The Crippling, Imaginary Audience
When I was younger I had multiple websites where I posted often. I didn’t care what I wrote because I was just writing for my friends. Doing this improved my writing dramatically. It forced me to focus on who my audience was, have a goal in writing (always write to persuade!), and to write for actual consumption. People I knew actually read my site! Having any audience at all was just fun.
But then I got fired for talking shit about my boss. One of my coworkers who didn’t like me ratted me out. I was nineteen years old and a complete dumbass. The public nature of the internet was just starting to rear its ugly head and I was one of a number of people who were getting fired for confusing their personal websites for a secluded corner of the internet. This appears to be a difficult lesson to learn, as this still happens constantly to people on Twitter well over a decade later.
Sometimes twitter is like that downstairs storage room in a horror movie from which odd sounds emerge. Best to walk right past it. Don’t touch the door. Whatever’s going on in there, let it play out.— walter kirn (@walterkirn) August 6, 2019
The public nature of the internet is a hard thing to wrap your head around. Humans weren’t built to appreciate this kind of scale. People constantly post things that are inflammatory, offensive, disrespectful, off-color, wrong-headed, problematic, bad jokes, and more. To their friends, who appreciate the human at the core of it, these posts are just one aspect of a person who contains multitudes. But this melts away once you get to the first person who hasn’t met them. Suddenly, you have actor-observer bias running rampant.
Cast a wide enough net, and you are stripped of your humanity. You become infamous, an overnight celebrity with all the scrutiny that comes with it.
It’s a terrifying potential.
Recently, a number of thoughtful articles have been written on what is now a big enough problem to be called ‘cancel culture’:
- Monica Lewinsky on the Culture of Humiliation
- How One Stupid Tweet Blew Up Justine Sacco’s Life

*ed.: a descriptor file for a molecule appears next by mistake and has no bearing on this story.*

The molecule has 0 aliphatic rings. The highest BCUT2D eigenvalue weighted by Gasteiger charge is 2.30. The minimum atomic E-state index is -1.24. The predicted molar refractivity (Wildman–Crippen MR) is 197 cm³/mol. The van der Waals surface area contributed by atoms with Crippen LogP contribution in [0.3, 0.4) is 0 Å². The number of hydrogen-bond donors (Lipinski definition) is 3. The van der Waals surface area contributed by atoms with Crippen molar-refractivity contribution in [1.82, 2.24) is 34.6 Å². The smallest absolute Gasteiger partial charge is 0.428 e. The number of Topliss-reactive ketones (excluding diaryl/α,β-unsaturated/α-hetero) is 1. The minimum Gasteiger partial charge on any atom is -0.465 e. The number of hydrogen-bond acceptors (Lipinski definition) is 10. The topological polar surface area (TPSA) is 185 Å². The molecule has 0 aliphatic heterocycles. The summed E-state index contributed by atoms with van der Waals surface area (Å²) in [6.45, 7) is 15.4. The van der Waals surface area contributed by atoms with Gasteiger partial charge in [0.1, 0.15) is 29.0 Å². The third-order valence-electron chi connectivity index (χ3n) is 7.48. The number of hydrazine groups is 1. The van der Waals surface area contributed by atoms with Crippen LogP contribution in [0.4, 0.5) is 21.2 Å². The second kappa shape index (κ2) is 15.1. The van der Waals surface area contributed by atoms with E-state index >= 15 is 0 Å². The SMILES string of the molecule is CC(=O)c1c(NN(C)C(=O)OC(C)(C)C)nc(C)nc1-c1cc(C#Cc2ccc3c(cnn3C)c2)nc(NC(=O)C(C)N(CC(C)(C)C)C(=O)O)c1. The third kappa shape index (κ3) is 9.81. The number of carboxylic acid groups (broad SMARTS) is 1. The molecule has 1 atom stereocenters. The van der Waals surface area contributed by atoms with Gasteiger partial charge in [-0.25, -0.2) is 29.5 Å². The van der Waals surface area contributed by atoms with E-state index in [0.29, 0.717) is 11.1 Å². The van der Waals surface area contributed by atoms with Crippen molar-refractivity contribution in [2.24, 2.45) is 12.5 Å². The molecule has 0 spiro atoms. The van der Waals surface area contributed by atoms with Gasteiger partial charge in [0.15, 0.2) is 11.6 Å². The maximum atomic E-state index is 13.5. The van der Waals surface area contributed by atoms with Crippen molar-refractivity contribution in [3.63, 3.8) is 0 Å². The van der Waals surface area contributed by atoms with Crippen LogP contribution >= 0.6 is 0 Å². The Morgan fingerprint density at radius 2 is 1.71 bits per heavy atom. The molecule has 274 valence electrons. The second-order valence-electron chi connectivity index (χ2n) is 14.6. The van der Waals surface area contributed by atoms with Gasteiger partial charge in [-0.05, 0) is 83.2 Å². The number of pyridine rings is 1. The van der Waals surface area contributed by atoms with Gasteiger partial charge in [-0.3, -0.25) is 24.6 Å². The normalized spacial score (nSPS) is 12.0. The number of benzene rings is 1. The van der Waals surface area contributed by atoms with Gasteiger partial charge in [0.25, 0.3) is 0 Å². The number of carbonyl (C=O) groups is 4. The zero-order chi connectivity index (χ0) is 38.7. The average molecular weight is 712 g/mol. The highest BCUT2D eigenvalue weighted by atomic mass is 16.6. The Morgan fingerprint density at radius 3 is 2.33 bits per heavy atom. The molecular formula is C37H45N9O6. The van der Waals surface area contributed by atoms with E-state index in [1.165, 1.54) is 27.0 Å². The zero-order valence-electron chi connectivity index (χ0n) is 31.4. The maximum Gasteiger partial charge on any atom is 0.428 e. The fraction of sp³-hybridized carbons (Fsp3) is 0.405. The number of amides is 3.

- The Cruelty of Call-Out Culture
- Everyone Is Canceled
- Shame Storm
The mob wants justice and it wants public executions. You’re a seventeen year-old kid? Too bad, you are a monster now. The President and you had a tryst? Sorry, you’re a slut and the butt of jokes for life. The human desire for blood-lust hasn’t abated, it has just changed form.
"Each day on twitter there is one main character. The goal is to never be it." this is .. deeply true. Originally tweeted by @maplecocaine who, er, apparently deleted their account..?— Jeff Atwood (@codinghorror) April 8, 2019
So why post at all? Why voice any opinions in such a dangerous environment?
I still have a lot of difficulty with this. For now at least, the lesson might be that you shouldn’t touch anything that is controversial unless you have some very well defined thoughts on the subject. If you haven’t done your research and you haven’t debated someone knowledgeable, leave it alone. As soon as you put words to paper, you are inviting people to pick it apart. This is not you and your friends around a beer.
Perhaps this isn’t a bad lesson. We are not all journalists and comedians. We are not prepared for the responsibility and weight of our words. For many of us, perhaps only managers, teachers, and our parents have read our writing. And now you want the whole internet to respond?
Unless you really want to enter the arena, maybe best to leave it to someone else.